Boston's Huntington Theatre has extended its regular season with its first full production in the 99-seat black box Studio 210 located upstairs at 264 Huntington Ave. Lets hope Nicky Silver's The Maiden's Prayer, which runs through June 30th, isn't a true indication of the expanded range of "premieres, new plays and innovative contemporary work" that Nicholas Martin hopes to offer in the Huntington's new second space in the South End in 2004.
This production, while well served by local talent, is no different from much of what we're offered on the main stage downstairs: a good production by a fine director of a so-so play. It's also guilty of being an experience just as readily enjoyed on film or television. Although Silver has a reputation for witty, outlandish comedies (Pterodactyls, Food Chain, Fat Men in Skirts), he misses his mark when he comes down to earth with the two characters at the center of this work.
Given its "thirty-something" subject matter, the selection of this play is probably an honest attempt to target a younger, hipper audience than the average Huntington subscriber. To be sure, Boston is full of well-educated disenfranchised young hopefuls also searching for better jobs, better apartments and better mates. But this contingent is perhaps better served by this season's other innovation; starting with Betty's Summer Vacation, special performances were designated for the "Night Club" (to attract the 35 and under singles crowd) and the "Out and About Club" (for the gay and lesbian community).
In The Maiden's Prayer, Silver examines the quest for perfection in love undertaken in the face of everything and everyone else failing to measure up. Collectively, the characters suffer from what ails their overindulged, overwrought, yet emotionally undernourished generation. Parents disappoint, jobs don't satisfy, siblings are enemies, substances get abused, intimacy and commitment create ambivalence, friends can let you down and lovers are valued as a mirror of ones own worth.
A Maiden's Prayer is most fun when it doesn't take itself too seriously. We begin auspiciously enough on the patio of a gracious suburban home as the wedding of Taylor (Bill Mootos) and Cynthia (Dee Nelson) winds down inside the house. We first meet Paul (Mark Setlock), the groom's childhood friend and not quite "best man," and Libby (Judith McIntyre), the disgusted "S.O.B." ("sister of the bride" in wedding planner parlance). He's come without a gift (couldn't choose) or a guest (bailed out on the expressway) and has already hinted to us that he's attracted to the groom. She's swigging champagne straight from the bottle, announces that the pink bridesmaid's dress is yet another sign of her sister's hatred and confesses straight away her unrequited love for Taylor.
As the balance shifts from win to loss in the ostensibly perfect existence of Bride and Groom, they respond badly to every turn of events. At the same time Libby's life, which quickly hits bottom, has surprisingly redeeming features, not the least of which is her new friendship with Paul. Despite the fact that the casting of the two sisters is out of whack (Nelson seems much too young to be the older sister of the more world-weary McIntyre), Libby's story is the compelling tale and is beautifully rendered by McIntyre. And, although I quarrel with Silver's ending, Paul is the other character who pulls on the heartstrings with Setlock strumming all of the right notes.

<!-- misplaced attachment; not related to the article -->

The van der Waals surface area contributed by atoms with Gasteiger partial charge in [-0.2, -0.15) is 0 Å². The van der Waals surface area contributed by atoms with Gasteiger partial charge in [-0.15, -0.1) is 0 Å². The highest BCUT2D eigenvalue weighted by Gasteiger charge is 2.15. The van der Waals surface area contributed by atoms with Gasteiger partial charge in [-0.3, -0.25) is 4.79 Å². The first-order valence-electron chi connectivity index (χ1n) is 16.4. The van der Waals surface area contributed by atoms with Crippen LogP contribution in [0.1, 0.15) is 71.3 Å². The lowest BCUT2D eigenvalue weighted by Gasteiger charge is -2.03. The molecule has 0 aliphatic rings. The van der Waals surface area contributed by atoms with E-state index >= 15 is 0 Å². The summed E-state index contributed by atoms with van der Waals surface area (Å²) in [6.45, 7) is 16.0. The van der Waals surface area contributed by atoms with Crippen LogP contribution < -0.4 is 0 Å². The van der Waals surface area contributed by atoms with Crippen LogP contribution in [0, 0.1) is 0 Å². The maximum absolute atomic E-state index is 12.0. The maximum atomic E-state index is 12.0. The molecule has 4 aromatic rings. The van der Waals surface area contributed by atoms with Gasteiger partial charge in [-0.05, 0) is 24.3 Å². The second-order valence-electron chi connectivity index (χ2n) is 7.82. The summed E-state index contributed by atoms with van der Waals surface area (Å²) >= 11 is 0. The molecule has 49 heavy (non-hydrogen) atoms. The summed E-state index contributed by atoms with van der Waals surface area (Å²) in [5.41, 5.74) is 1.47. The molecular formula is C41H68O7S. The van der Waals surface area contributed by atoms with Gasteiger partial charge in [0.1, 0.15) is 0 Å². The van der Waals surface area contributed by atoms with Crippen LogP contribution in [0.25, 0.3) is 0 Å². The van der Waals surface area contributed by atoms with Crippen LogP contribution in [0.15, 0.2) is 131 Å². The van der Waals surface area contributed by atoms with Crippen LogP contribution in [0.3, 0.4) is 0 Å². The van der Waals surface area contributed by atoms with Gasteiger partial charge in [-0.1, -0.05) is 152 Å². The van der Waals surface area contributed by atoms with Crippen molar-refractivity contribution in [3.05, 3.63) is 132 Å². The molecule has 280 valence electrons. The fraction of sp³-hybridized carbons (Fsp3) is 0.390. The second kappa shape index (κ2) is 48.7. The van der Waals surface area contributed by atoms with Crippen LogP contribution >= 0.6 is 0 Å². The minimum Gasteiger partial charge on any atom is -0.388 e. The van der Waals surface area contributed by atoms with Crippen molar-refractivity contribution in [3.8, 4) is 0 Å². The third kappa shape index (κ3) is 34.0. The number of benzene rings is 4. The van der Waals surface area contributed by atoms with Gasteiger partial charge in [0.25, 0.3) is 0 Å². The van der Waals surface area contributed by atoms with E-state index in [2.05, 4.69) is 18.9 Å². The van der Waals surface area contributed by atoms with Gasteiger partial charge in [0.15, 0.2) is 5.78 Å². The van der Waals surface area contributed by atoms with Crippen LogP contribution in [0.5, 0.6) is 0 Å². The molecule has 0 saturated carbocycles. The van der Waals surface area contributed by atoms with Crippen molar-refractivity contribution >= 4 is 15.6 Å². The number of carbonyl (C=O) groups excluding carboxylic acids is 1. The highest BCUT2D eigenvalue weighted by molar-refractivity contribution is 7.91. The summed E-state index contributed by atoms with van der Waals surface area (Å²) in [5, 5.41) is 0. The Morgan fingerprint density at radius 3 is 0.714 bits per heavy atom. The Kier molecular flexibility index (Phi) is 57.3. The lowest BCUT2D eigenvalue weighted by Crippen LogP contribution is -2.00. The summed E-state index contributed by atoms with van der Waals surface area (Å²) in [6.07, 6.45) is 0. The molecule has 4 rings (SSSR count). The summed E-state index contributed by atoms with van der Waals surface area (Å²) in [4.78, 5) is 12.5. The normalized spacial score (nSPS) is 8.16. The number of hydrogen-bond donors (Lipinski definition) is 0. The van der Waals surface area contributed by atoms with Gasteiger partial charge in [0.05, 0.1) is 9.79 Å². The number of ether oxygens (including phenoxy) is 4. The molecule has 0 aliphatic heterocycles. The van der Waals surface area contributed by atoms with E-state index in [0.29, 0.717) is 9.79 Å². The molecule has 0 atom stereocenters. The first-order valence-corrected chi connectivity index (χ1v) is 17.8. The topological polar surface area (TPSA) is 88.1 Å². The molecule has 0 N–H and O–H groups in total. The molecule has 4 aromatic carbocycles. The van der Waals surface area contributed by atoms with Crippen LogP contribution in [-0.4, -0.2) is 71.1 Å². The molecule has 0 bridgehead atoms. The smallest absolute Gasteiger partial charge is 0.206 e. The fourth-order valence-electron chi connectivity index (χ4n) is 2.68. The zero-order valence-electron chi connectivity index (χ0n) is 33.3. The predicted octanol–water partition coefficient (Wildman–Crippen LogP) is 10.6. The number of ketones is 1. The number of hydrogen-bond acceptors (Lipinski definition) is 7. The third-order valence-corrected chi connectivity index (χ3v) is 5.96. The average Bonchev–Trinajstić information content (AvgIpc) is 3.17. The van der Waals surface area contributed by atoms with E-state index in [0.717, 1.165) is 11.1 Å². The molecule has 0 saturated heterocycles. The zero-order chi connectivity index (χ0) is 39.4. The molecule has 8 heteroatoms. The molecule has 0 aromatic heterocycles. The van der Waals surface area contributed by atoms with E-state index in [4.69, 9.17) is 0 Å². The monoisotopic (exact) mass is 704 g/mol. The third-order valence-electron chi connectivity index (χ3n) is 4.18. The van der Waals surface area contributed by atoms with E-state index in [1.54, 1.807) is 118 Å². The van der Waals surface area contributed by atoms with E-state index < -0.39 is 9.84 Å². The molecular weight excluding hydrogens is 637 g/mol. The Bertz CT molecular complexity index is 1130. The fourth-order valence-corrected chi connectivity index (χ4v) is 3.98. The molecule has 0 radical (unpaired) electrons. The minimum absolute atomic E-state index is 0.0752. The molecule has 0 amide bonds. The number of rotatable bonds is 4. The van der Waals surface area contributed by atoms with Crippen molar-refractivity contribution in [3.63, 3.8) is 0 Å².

Andrew (Barlow Adamson), the salesperson in Bloomingdale's crystal department looking for love and an apartment with nicer amenities, is the fifth member of the quintet. Although he's also quite charming, his sole function is to spice things up with additional quirkiness.
One of the more enjoyable aspects of this production is the physical design. Janie Howland's abstract set is punctuated with shadow boxes filled with relics from the American way of life of our recent past (think Leave it to Beaver). She even includes a small bed of green suburban lawn preserved under Plexiglas in the foreground. A patchwork of clouds on sliding screens provide a backdrop to this idyllic setting and open to reveal a second playing space framed by a wonderfully askew city skyline. This, along with the agile lighting of Karen J. Perlow, gives director Scott Edmiston a flexible game board on which to arrange the actors and keep things flowing nicely.
Edmiston, the Huntington's Artistic Associate and resident dramaturge, is no stranger to Boston theatregoers. His work as director has been seen at the Lyric Stage Company (Lobby Hero), the Nora Theatre Company (As Bees in Honey Drown and his Eliot Norton Award winning Molly Sweeney) and the SpeakEasy Stage Company (The Most Fabulous Story Ever Told).
Let's hope Martin doesn't make us wait until 2004 for more opportunities to see the work of Edmiston and his compatriots. And let's also hope he surprises us next time with a new work that gives us the chance to better explore what is truly unique about the theatre experience.
The Maiden's Prayer at Studio 210, 264 Huntington Avenue, now through June 30th. Performances are Tuesday - Thursday at 7:30pm, Fridays at 8pm, Saturdays at 5pm and 9pm and Sundays at 2 and 7pm. For tickets or information, call the Huntington Box Office at 617 266-0800 or Ticketmaster at 617 931-2787 or visit their website at www.huntingtontheatre.org.